Swine Flu Vaccine: The Race Is On
Massive Vaccine Effort Takes Shape as Swine Flu Pandemic Sweeps Globe
Moreover, flu viruses are tricky -- and so is the making of a flu vaccine. Lots of snags can slow production. And swine flu could become more severe, making it ethically imperative for the U.S. to use adjuvant to stretch vaccine supplies so they can be shared with other nations.
Adding an adjuvant would delay vaccine production to November, Robinson says, although it might be possible to start making regular vaccine and then switching to production of the boosted product.
"Just because we have a lot of vaccine doesn't mean we are going to use it," warned Bruce Gellin, MD, MPH, director of the National Vaccine Program Office and deputy assistant secretary of HHS.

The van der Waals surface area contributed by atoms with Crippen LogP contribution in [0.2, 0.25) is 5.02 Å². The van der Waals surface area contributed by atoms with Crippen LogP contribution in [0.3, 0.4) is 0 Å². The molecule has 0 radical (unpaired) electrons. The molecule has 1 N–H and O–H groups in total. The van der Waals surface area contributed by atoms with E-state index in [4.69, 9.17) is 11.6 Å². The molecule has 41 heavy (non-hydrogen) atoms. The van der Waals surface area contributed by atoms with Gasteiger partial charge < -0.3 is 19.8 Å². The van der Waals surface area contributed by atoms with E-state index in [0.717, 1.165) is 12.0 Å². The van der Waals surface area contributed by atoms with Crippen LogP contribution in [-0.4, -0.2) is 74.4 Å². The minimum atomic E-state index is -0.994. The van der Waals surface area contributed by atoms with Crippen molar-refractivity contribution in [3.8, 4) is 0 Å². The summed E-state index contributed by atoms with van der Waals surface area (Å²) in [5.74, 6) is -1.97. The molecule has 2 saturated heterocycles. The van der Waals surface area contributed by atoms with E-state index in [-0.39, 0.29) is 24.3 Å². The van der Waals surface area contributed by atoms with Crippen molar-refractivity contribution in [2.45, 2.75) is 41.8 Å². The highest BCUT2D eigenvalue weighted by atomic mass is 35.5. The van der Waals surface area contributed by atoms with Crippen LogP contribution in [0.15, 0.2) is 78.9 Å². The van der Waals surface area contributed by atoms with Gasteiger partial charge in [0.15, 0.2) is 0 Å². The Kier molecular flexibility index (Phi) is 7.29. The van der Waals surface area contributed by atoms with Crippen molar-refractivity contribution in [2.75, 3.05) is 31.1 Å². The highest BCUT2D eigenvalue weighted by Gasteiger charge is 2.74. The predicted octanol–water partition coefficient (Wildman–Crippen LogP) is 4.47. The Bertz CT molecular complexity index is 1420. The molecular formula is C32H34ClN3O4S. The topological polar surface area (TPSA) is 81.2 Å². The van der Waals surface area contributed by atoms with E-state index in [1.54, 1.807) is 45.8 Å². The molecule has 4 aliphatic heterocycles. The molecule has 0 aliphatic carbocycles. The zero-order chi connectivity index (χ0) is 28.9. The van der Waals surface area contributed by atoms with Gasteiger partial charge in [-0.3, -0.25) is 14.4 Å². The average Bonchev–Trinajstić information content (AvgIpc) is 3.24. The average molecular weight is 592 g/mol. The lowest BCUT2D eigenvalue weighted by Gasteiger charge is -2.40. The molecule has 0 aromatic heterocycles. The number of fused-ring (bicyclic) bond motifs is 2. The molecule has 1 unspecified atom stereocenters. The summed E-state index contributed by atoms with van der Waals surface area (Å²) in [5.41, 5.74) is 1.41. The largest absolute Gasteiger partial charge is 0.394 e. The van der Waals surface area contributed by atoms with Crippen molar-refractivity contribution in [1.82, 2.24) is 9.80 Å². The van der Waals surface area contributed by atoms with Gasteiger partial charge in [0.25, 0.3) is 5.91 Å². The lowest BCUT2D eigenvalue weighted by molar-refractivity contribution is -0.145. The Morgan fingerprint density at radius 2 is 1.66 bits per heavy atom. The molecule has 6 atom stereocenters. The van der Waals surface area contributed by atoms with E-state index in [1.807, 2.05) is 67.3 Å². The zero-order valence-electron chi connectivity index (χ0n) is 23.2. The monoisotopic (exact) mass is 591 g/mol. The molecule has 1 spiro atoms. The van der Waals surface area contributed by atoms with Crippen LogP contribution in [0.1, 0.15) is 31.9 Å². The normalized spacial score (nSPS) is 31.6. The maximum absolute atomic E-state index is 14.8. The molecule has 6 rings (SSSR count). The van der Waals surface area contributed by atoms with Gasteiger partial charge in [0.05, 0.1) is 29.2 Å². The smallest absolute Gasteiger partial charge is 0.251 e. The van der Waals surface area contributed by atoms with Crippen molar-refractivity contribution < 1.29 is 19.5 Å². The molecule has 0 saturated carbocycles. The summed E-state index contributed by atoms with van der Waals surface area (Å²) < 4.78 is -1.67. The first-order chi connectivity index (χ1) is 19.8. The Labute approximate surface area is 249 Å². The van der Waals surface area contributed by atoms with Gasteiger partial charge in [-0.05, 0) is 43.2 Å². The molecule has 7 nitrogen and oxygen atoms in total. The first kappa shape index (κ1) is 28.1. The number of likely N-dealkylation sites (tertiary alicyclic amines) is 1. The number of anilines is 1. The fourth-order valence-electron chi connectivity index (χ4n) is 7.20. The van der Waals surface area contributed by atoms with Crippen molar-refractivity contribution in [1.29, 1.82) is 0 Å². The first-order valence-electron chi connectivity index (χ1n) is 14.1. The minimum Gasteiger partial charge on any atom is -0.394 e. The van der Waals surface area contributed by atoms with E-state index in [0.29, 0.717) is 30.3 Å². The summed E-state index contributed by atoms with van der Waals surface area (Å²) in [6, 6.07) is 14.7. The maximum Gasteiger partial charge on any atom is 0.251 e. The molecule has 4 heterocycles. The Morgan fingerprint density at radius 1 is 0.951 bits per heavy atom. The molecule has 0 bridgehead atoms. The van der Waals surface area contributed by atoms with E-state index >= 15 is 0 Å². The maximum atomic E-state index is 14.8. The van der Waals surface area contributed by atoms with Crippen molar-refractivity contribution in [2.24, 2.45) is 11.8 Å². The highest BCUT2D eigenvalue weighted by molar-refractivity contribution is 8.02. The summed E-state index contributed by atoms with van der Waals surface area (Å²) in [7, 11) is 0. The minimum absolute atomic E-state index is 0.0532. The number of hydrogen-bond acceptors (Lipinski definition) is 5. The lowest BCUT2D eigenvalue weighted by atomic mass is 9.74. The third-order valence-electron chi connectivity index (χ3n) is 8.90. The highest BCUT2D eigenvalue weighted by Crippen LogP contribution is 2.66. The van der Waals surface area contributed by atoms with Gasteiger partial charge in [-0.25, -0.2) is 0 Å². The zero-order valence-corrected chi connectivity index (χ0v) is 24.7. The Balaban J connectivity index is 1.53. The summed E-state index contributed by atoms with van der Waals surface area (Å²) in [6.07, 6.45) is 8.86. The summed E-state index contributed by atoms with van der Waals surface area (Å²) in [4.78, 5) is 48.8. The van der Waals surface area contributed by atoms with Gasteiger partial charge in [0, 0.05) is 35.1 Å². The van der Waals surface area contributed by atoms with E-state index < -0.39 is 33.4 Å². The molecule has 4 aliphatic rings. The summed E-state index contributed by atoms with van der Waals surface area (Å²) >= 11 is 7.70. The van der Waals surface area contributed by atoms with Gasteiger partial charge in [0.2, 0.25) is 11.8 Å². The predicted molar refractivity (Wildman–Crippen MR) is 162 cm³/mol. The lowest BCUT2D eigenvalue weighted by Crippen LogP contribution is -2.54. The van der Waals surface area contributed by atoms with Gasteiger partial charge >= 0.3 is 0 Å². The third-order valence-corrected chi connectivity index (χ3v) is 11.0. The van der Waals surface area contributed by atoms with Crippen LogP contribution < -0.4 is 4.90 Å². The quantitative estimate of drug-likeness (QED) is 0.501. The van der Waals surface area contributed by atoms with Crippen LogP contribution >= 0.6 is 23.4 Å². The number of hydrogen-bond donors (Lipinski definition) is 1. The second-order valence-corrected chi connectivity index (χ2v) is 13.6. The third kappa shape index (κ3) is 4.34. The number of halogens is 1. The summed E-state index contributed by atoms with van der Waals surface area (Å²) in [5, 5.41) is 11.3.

Gellin's point is that making vaccine is one thing, and implementing a huge vaccination program is another. Deciding to make a vaccine requires major decisions:
- Who should get the vaccine first?
- How will the vaccine be delivered?
- How will state and local health departments -- now struggling with huge budget shortfalls and staff reductions -- manage vaccination programs?
- How can vaccine safety be monitored in real time?
Another issue is whether swine flu will wait to strike until people get vaccinated. Since swine flu most frequently attacks school-age children, many experts fear there will be a big wave of cases as schools open in the late summer and early fall.
During the Asian flu pandemic of 1957, Cox says, there was an early wave of flu in September. By the time a vaccine was ready in December, many people had lost interest in vaccination.
That was a big mistake.
"A lot of people died when a new wave came through later that winter," Cox says.